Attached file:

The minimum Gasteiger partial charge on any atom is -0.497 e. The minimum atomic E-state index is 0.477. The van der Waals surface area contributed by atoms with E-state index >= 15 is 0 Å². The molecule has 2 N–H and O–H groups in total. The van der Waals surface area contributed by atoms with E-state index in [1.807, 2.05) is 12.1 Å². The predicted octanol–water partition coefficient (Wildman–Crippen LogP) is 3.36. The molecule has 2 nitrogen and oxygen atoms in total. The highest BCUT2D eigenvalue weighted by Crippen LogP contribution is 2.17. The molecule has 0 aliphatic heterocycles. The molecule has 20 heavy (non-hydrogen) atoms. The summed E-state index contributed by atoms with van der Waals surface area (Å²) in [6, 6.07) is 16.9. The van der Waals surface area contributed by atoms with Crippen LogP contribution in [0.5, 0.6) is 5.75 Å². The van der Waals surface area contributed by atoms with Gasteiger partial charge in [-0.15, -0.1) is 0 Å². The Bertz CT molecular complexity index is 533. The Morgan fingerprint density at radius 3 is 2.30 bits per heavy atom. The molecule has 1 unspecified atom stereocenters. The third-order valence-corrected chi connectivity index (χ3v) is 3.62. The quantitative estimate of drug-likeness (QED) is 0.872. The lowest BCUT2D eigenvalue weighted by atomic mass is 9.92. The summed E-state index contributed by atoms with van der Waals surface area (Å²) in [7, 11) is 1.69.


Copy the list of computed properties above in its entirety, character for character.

The minimum Gasteiger partial charge on any atom is -0.497 e. The minimum atomic E-state index is 0.477. The van der Waals surface area contributed by atoms with E-state index >= 15 is 0 Å². The molecule has 2 N–H and O–H groups in total. The van der Waals surface area contributed by atoms with E-state index in [1.807, 2.05) is 12.1 Å². The predicted octanol–water partition coefficient (Wildman–Crippen LogP) is 3.36. The molecule has 2 nitrogen and oxygen atoms in total. The highest BCUT2D eigenvalue weighted by Crippen LogP contribution is 2.17. The molecule has 0 aliphatic heterocycles. The molecule has 20 heavy (non-hydrogen) atoms. The summed E-state index contributed by atoms with van der Waals surface area (Å²) in [6, 6.07) is 16.9. The van der Waals surface area contributed by atoms with Crippen LogP contribution in [0.5, 0.6) is 5.75 Å². The van der Waals surface area contributed by atoms with Gasteiger partial charge in [-0.15, -0.1) is 0 Å². The Bertz CT molecular complexity index is 533. The Morgan fingerprint density at radius 3 is 2.30 bits per heavy atom. The molecule has 1 unspecified atom stereocenters. The third-order valence-corrected chi connectivity index (χ3v) is 3.62. The quantitative estimate of drug-likeness (QED) is 0.872. The lowest BCUT2D eigenvalue weighted by atomic mass is 9.92. The summed E-state index contributed by atoms with van der Waals surface area (Å²) in [7, 11) is 1.69.